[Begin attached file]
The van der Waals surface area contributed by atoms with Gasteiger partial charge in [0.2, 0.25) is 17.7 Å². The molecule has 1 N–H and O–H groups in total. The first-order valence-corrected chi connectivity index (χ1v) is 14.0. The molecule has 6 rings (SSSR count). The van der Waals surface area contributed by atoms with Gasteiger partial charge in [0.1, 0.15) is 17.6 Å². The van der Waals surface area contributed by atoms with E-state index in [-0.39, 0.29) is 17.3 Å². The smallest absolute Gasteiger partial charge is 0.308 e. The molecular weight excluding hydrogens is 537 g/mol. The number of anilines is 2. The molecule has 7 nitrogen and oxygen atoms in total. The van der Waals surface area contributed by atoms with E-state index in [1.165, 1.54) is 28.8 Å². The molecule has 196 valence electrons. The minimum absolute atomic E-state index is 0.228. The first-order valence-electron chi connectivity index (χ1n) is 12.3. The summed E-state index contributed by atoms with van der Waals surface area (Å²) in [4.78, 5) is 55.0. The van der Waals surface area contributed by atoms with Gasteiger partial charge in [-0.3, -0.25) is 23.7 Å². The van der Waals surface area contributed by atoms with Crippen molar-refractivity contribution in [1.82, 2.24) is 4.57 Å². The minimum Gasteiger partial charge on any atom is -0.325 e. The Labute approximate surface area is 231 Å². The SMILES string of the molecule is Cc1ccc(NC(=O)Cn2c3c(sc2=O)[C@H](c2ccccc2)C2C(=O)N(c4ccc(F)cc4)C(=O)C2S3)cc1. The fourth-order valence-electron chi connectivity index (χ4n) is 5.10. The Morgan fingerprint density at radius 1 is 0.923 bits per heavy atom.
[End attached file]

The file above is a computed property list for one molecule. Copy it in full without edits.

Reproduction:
The van der Waals surface area contributed by atoms with Gasteiger partial charge in [0.2, 0.25) is 17.7 Å². The molecule has 1 N–H and O–H groups in total. The first-order valence-corrected chi connectivity index (χ1v) is 14.0. The molecule has 6 rings (SSSR count). The van der Waals surface area contributed by atoms with Gasteiger partial charge in [0.1, 0.15) is 17.6 Å². The van der Waals surface area contributed by atoms with E-state index in [-0.39, 0.29) is 17.3 Å². The smallest absolute Gasteiger partial charge is 0.308 e. The molecular weight excluding hydrogens is 537 g/mol. The number of anilines is 2. The molecule has 7 nitrogen and oxygen atoms in total. The van der Waals surface area contributed by atoms with E-state index in [1.165, 1.54) is 28.8 Å². The molecule has 196 valence electrons. The minimum absolute atomic E-state index is 0.228. The first-order valence-electron chi connectivity index (χ1n) is 12.3. The summed E-state index contributed by atoms with van der Waals surface area (Å²) in [4.78, 5) is 55.0. The van der Waals surface area contributed by atoms with Gasteiger partial charge in [-0.3, -0.25) is 23.7 Å². The van der Waals surface area contributed by atoms with Crippen molar-refractivity contribution in [1.82, 2.24) is 4.57 Å². The minimum Gasteiger partial charge on any atom is -0.325 e. The Labute approximate surface area is 231 Å². The SMILES string of the molecule is Cc1ccc(NC(=O)Cn2c3c(sc2=O)[C@H](c2ccccc2)C2C(=O)N(c4ccc(F)cc4)C(=O)C2S3)cc1. The fourth-order valence-electron chi connectivity index (χ4n) is 5.10. The Morgan fingerprint density at radius 1 is 0.923 bits per heavy atom.